Enhancing Linkages between Forest Management and Ecological Theory
Tuesday, August 6, 2013: 1:30 PM-5:00 PM
101B, Minneapolis Convention Center
Matthew D. Potts
Matthew D. Potts
Substantial research exists on 1) active forest management and 2) basic ecological theory, but these fields are largely isolated from each other. While forest management is undoubtedly influenced by theory, the focus tends to be on decades-old concepts (e.g. succession, the intermediate disturbance hypothesis), with limited consideration of the cutting-edge theories and topics that are frequently discussed in the current non-applied ecological literature. The goal of this Organized Oral Session is to facilitate and encourage the integration of applied forest management and emerging ecological theory. Enhancing such linkages is important for improving immediate conservation outcomes as well as re-focusing theoretical inquiries on issues with greater applied relevance. Due to the simultaneous consideration of basic and applied research questions, we expect that this topic will be interesting to a very broad swatch of ESA's membership, ranging from theorists to practitioners.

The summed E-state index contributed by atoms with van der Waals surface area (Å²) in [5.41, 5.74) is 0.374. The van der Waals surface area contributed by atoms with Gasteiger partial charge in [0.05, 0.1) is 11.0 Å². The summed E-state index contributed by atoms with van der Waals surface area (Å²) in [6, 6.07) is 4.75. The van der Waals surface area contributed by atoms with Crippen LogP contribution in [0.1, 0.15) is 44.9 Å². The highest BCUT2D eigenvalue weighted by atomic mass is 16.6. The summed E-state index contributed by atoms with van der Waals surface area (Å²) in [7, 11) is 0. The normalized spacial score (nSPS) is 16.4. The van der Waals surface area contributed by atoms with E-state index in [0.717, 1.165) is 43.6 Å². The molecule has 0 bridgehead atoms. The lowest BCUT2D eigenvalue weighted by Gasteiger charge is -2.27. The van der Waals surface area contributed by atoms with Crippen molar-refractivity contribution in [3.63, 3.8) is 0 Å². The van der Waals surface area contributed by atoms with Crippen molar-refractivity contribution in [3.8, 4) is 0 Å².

We anticipate ordering the talks as follows. To provide a broad conceptual framework, we will begin the session with a discussion of forests as complex adaptive systems, encompassing general linkages to complexity science as well as examples of applications to forest management. Next, two speakers will present two different approaches to landscape-level forest management. The first will focus on predicting and managing insect outbreaks in boreal forests with the aid of process-based models, and the second will focus on maximizing biodiversity in tropical production forest landscapes via harvest plans that are informed by estimates of beta diversity. The next three talks will center on relationships between natural disturbance regimes and forest management practices. The first of these will deal with inter-specific variation in disturbance adaptations in hyper-diverse tropical forests and the resulting management challenges. The next speaker will discuss uneven-aged temperate forest management practices that emulate natural distance regimes, with a particular emphasis on the importance of utilizing brief windows of opportunity to achieve management objectives. This disturbance-themed subsection will conclude with a talk focused on incorporating uncertainty into conservation-oriented decision-making processes, using examples related to fire management in temperate conifer forests. The next speaker will consider ways in which forest restoration strategies might be improved by an enhanced understanding of ecological processes, including a specific assessment of applied nucleation in degraded tropical landscapes. Finally, the session will conclude with a discussion of the relevance of broad macroecological principles to specific forests and management objectives.